When grouping the profiles in the final first phase outliers pile (small enough to be directly grouped), we disable outliers detection. That is, we insist that each of the profiles be assigned to some group by the end of the first phase, as these groups are used to compute the piles for the second phase and we’d like to give each profile a chance to be grouped in this second phase.

A view of the grouped profiles container, with p.group_index.npy containing the combined group indices from all the phase-1 piles.

The intermediate grouping combines the groups from all the phase-1 piles, as well as the groups from the phase-1 outliers. This is the less-accurate grouping we will improve upon. To allow doing so, we compute the groups-of-groups (that is, we compute p.group_index.npy here), and use these to construct the second phase piles.

Similarly to grouping the outliers pile, we disable outlier detection when grouping the final pile, so that each group will be assigned to one of the second phase piles.


A directory containing the second phase’s files. This is similar to the first phase’s structure, with the following differences:

  • The profiles contained in each pile are not chosen randomly. Instead, they are the profiles contained in one of the computed intermediate groups-of-groups.
  • The outliers pile contains the phase-1 outliers in addition to the outliers of the phase-2 indexed piles. This allows very rare profile “types” a second chance at being grouped.
  • There are no grouped or groups directories; the results are written directly to the original (parent) grouped profiles container. These final groups are recursively grouped as long as there is a large number of profiles, as described above.

A profiles container describing groups of profiles. The gp.umis.npy per-profile-per-gene UMIs count in this container will contain the sum of the per-profile-per-gene of each of the grouped profiles contained in each (group) profile.

A groups profiles container has identical format to a normal profiles batch directory, except that its profiles.yaml file contains a grouped_profiles key with the (relative) path to the grouped profiles container (typically ..), and a grouped_uuid key with the UUID of the grouped profiles container. For convenience, mean_grouped_count and mean_cells_count provide an estimate of the number of cells and profiles in each group.

The profiles_kind of the groups container should be based on the grouped container profiles kind. In particular, groups of cells are called metacells. Such groups are expected to contain cells of the “same” state.

When grouping a large number of profiles, the groups directory might itself be grouped. This recursion continues as long as the total number of profiles is “large”. Groups of metacells are called clans, groups of clans are called tribes, groups of tribes are called nations, and groups of nations are called hordes. All higher-level groups contain profiles with a “similar”, but not necessarily the “same” state.

Finally, a groups container will hold the files p.grouped_count.npy with the number of profiles summed into each group, and p.cells_count.npy with the number of cells summed into each group. These two numbers are the same for metacells, but differ for higher level groups.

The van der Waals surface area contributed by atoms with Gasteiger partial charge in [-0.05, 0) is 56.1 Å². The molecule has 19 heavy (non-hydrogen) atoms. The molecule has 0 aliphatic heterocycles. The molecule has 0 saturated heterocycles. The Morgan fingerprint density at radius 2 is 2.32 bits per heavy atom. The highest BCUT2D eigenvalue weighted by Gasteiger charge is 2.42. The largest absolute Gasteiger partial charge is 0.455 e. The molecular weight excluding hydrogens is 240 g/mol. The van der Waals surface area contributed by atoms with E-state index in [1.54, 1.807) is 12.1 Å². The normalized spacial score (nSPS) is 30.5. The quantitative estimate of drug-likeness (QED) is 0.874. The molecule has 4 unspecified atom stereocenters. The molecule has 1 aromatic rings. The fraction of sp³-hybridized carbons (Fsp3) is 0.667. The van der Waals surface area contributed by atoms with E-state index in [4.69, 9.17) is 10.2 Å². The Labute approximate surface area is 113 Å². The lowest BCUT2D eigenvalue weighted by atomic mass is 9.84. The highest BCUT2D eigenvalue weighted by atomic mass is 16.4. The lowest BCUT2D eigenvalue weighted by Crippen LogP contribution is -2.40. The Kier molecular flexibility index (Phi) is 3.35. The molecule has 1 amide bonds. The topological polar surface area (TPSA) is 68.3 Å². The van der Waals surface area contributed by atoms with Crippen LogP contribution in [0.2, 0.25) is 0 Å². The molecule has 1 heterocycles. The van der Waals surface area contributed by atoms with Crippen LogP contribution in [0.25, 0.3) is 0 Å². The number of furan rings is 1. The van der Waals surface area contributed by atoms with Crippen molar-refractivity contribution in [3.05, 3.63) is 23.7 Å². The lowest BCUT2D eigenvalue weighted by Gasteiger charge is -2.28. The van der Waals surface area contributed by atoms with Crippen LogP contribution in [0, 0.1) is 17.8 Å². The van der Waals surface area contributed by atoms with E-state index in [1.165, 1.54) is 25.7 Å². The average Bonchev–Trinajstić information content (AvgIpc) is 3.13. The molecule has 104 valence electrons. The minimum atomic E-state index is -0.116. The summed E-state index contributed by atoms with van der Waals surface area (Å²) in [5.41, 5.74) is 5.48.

A tree directory is used to provide convenient views for exploring the hierarchy created by the computed groups. In each level of the tree, in addition to the groups and grouped containers, there is also a zones directory that contains views that group the overall profiles into groups-of-groups.

The directory structure for a small amount of cells would contain:

    groups  # All the clans (groups of metacells)
    grouped  # All the metacells (grouped into clans).
    clan-0  # The 1st clan
        groups  # All the metacells in the 1st clan
        grouped  # All the cells in the 1st clan
    clan-1  # The 2nd clan
        groups  # All the metacells in the 2nd clan
        grouped  # All the cells in the 2nd clan

And a directory structure for a larger number (several hundred of thousands) of cells would contain:

    groups  # All the tribess (groups of clans)
    grouped  # All the clans (grouped into tribes).
    tribe-0  # The 1st tribe
        groups  # All the clans in the 1st tribe
        grouped  # All the metacells in the 1st tribe
        clan-000  # The 1st clan in the 1st tribe
            groups  # All the metacells in the 1st clan
            grouped  # All the cells in the 1st clan
        clan-001  # The 2nd clan in the 1st tribe
    tribe-1  # The 2nd tribe
        groups  # All the clans in the 2nd tribe
        grouped  # All the metacells in the 2nd tribe
        clan  # The 1st clan in the 2nd tribe
            groups  # All the metacells in the 1st clan
            grouped  # All the cells in the 1st clan
        clan-091  # The 2nd clan in the 2nd tribe

A much larger number (tens of millions) of cells would include an additional hierarchy level for each nation. Even larges number of cells would (up to a few billion) would require an additional level for each horde. Currently the largest data sets are at most of a few million so this scheme should be sufficient for the foreseeable future.

In all cases, the grouped directory contains a p.group_index.npy which specifies the index of the group in the adjacent groups directory.